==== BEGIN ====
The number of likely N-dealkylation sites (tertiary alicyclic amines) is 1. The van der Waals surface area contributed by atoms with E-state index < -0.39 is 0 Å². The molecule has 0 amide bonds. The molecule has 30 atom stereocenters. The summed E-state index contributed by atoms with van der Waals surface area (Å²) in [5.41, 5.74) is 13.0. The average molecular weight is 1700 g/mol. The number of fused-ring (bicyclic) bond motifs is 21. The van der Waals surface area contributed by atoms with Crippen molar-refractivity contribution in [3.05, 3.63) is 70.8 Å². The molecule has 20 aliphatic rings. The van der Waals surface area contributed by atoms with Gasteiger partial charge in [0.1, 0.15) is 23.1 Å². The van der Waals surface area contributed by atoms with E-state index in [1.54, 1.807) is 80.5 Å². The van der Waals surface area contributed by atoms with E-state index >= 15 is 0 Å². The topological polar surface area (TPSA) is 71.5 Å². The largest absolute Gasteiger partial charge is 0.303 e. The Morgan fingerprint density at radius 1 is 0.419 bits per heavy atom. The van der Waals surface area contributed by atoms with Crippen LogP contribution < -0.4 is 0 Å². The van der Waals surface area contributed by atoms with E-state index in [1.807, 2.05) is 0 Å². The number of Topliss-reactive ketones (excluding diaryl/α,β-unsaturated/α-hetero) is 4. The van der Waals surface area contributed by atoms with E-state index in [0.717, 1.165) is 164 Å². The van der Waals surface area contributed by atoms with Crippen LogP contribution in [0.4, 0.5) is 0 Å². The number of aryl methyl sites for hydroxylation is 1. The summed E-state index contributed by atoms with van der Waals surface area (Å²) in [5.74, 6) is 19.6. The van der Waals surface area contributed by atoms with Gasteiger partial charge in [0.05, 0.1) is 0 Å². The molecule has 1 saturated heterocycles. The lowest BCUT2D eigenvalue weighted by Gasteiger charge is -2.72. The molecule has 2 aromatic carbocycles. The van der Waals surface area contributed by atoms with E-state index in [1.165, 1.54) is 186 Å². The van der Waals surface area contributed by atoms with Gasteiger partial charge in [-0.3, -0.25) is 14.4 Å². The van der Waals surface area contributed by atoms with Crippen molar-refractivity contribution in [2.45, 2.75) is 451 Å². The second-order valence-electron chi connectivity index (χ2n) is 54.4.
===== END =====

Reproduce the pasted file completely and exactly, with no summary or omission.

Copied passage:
The number of likely N-dealkylation sites (tertiary alicyclic amines) is 1. The van der Waals surface area contributed by atoms with E-state index < -0.39 is 0 Å². The molecule has 0 amide bonds. The molecule has 30 atom stereocenters. The summed E-state index contributed by atoms with van der Waals surface area (Å²) in [5.41, 5.74) is 13.0. The average molecular weight is 1700 g/mol. The number of fused-ring (bicyclic) bond motifs is 21. The van der Waals surface area contributed by atoms with Crippen molar-refractivity contribution in [3.05, 3.63) is 70.8 Å². The molecule has 20 aliphatic rings. The van der Waals surface area contributed by atoms with Gasteiger partial charge in [0.1, 0.15) is 23.1 Å². The van der Waals surface area contributed by atoms with E-state index in [1.54, 1.807) is 80.5 Å². The van der Waals surface area contributed by atoms with E-state index >= 15 is 0 Å². The topological polar surface area (TPSA) is 71.5 Å². The largest absolute Gasteiger partial charge is 0.303 e. The Morgan fingerprint density at radius 1 is 0.419 bits per heavy atom. The van der Waals surface area contributed by atoms with Crippen LogP contribution < -0.4 is 0 Å². The van der Waals surface area contributed by atoms with E-state index in [1.807, 2.05) is 0 Å². The number of Topliss-reactive ketones (excluding diaryl/α,β-unsaturated/α-hetero) is 4. The van der Waals surface area contributed by atoms with E-state index in [0.717, 1.165) is 164 Å². The van der Waals surface area contributed by atoms with Crippen LogP contribution in [0.4, 0.5) is 0 Å². The number of aryl methyl sites for hydroxylation is 1. The summed E-state index contributed by atoms with van der Waals surface area (Å²) in [5.74, 6) is 19.6. The van der Waals surface area contributed by atoms with Gasteiger partial charge in [0.05, 0.1) is 0 Å². The molecule has 1 saturated heterocycles. The lowest BCUT2D eigenvalue weighted by Gasteiger charge is -2.72. The molecule has 2 aromatic carbocycles. The van der Waals surface area contributed by atoms with E-state index in [1.165, 1.54) is 186 Å². The van der Waals surface area contributed by atoms with Gasteiger partial charge in [-0.3, -0.25) is 14.4 Å². The van der Waals surface area contributed by atoms with Crippen molar-refractivity contribution in [2.45, 2.75) is 451 Å². The second-order valence-electron chi connectivity index (χ2n) is 54.4.